"Tonight, as Greg was giving a separate interview in a private office, The Guardian's Ben Jacobs entered the office without permission, aggressively shoved a recorder in Greg's face, and began asking badgering questions", his office said in a statement after the candidate allegedly attacked the reporter. Montana law enforcement officials on Wednesday charged Gianforte with misdemeanor assault. I am not proud of what happened.
The apology came after several GOP lawmakers called for Gianforte to say he was sorry to Jacobs.
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Speaking to Dutch publication Trouw , when asked about a transfer overseas , Klaassen responded: "I think no one would blame me". We were really, really sad because you think of life and football - you have no choice. "We wouldn't think twice".
Gianforte, who was audibly irritated, reportedly body slammed the reporter. It meets the confirmation bias of many of my friends but we really need more time to sort through facts. The office of Montana's secretary of state released a statement saying almost 70 percent of ballots had been cast prior to Election Day, anyway: even if persuadable constituents had a change of heart after Wednesday night, for many of them it was too late.
Gianforte has since apologised for his behaviour, saying it is "the Montana way" to own up to mistakes.
During Fox News' coverage of the incident, it pointed out that three of its reporters had been eyewitnesses and confirmed the confrontation between Gianforte and Guardian reporter Ben Jacobs. And when you make a mistake, you have to own up to it. Trump won Montana by 20.6 percent over Hillary Clinton in November.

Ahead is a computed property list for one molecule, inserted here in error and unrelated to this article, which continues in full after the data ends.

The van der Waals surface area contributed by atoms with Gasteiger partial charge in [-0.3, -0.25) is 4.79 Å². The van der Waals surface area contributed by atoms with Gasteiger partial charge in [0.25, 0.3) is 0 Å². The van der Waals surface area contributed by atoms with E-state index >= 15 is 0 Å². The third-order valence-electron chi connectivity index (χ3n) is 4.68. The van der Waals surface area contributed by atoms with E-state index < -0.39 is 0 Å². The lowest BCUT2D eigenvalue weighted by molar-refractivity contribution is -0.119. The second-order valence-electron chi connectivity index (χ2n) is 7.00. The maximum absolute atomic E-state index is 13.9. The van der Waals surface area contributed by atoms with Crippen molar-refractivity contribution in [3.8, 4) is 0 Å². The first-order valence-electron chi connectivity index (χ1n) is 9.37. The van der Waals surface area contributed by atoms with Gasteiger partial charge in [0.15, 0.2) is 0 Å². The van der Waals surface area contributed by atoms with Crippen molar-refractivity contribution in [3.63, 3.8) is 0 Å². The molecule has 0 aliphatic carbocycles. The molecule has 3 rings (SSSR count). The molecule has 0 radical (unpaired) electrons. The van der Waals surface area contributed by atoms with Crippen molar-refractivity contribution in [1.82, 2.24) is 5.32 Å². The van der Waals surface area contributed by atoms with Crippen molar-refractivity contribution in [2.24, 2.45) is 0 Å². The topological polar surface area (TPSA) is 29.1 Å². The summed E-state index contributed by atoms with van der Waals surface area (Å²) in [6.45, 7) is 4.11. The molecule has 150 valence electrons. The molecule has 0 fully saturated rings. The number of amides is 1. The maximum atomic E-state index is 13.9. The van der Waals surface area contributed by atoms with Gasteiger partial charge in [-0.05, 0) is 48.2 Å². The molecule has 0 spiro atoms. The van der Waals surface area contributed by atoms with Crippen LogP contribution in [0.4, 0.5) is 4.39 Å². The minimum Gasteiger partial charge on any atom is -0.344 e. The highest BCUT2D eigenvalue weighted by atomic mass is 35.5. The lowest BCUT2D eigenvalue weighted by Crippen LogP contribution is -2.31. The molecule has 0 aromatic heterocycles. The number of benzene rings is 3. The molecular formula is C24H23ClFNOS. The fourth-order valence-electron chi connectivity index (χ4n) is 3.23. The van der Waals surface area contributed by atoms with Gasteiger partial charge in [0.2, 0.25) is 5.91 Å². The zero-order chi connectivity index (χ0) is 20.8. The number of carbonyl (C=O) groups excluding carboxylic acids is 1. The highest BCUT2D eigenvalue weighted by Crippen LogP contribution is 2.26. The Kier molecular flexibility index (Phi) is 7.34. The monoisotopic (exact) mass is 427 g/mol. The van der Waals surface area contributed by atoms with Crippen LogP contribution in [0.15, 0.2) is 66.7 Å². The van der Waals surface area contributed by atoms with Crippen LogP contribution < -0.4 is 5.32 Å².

While Gianforte's assault garnered national attention and speculation that it might hurt his chances Thursday, about 276,000 Montanans had already voted by absentee by Wednesday, leaving only about a fourth of the total vote to be cast on Thursday. Gianforte had held his party's nominee at an arm's length but during the special election, he embraced the president, welcoming Vice President Mike Pence and Donald Trump Jr. for campaign visits and using the president's "Drain the swamp" catchphrase. Democrats were initially hopeful that he'd appeal to Montana's right-leaning voters who have a history of electing Democratic mavericks. Quist gained the most ground in non-urban precincts. "Greg Gianforte should not be sworn in as a member of the House of Representatives while his assault case is still pending in court".